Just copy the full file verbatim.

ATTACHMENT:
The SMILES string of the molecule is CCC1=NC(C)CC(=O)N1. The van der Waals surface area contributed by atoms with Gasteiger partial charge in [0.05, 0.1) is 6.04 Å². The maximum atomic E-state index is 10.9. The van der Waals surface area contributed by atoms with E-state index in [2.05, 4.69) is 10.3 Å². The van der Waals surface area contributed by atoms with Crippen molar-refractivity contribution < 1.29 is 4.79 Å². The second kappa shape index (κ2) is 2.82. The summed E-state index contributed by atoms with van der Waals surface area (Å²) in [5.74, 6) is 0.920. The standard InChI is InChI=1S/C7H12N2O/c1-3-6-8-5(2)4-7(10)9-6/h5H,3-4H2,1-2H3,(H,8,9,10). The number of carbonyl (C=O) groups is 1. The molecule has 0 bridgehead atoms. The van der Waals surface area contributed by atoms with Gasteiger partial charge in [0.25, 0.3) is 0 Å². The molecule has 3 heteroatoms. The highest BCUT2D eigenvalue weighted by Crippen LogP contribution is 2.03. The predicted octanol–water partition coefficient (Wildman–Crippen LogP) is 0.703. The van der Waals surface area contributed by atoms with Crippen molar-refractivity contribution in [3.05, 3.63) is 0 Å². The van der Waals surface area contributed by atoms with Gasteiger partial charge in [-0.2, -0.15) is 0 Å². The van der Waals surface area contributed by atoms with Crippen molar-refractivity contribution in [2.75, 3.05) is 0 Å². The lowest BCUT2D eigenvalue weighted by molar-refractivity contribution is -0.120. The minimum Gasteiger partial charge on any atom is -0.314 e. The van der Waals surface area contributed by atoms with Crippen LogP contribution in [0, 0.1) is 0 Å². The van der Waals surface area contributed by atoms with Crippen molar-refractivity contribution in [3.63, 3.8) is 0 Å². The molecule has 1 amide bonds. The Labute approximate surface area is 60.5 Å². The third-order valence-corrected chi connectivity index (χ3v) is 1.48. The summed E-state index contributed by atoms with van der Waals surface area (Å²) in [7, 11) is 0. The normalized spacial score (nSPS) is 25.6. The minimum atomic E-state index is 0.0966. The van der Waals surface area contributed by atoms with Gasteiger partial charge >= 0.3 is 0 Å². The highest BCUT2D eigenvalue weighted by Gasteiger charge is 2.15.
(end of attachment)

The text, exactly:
The SMILES string of the molecule is CCC1=NC(C)CC(=O)N1. The van der Waals surface area contributed by atoms with Gasteiger partial charge in [0.05, 0.1) is 6.04 Å². The maximum atomic E-state index is 10.9. The van der Waals surface area contributed by atoms with E-state index in [2.05, 4.69) is 10.3 Å². The van der Waals surface area contributed by atoms with Crippen molar-refractivity contribution < 1.29 is 4.79 Å². The second kappa shape index (κ2) is 2.82. The summed E-state index contributed by atoms with van der Waals surface area (Å²) in [5.74, 6) is 0.920. The standard InChI is InChI=1S/C7H12N2O/c1-3-6-8-5(2)4-7(10)9-6/h5H,3-4H2,1-2H3,(H,8,9,10). The number of carbonyl (C=O) groups is 1. The molecule has 0 bridgehead atoms. The van der Waals surface area contributed by atoms with Gasteiger partial charge in [0.25, 0.3) is 0 Å². The molecule has 3 heteroatoms. The highest BCUT2D eigenvalue weighted by Crippen LogP contribution is 2.03. The predicted octanol–water partition coefficient (Wildman–Crippen LogP) is 0.703. The van der Waals surface area contributed by atoms with Crippen molar-refractivity contribution in [3.05, 3.63) is 0 Å². The van der Waals surface area contributed by atoms with Gasteiger partial charge in [-0.2, -0.15) is 0 Å². The van der Waals surface area contributed by atoms with Crippen molar-refractivity contribution in [2.75, 3.05) is 0 Å². The lowest BCUT2D eigenvalue weighted by molar-refractivity contribution is -0.120. The minimum Gasteiger partial charge on any atom is -0.314 e. The van der Waals surface area contributed by atoms with Crippen LogP contribution in [0, 0.1) is 0 Å². The van der Waals surface area contributed by atoms with Crippen molar-refractivity contribution in [3.63, 3.8) is 0 Å². The molecule has 1 amide bonds. The Labute approximate surface area is 60.5 Å². The third-order valence-corrected chi connectivity index (χ3v) is 1.48. The summed E-state index contributed by atoms with van der Waals surface area (Å²) in [7, 11) is 0. The normalized spacial score (nSPS) is 25.6. The minimum atomic E-state index is 0.0966. The van der Waals surface area contributed by atoms with Gasteiger partial charge >= 0.3 is 0 Å². The highest BCUT2D eigenvalue weighted by Gasteiger charge is 2.15.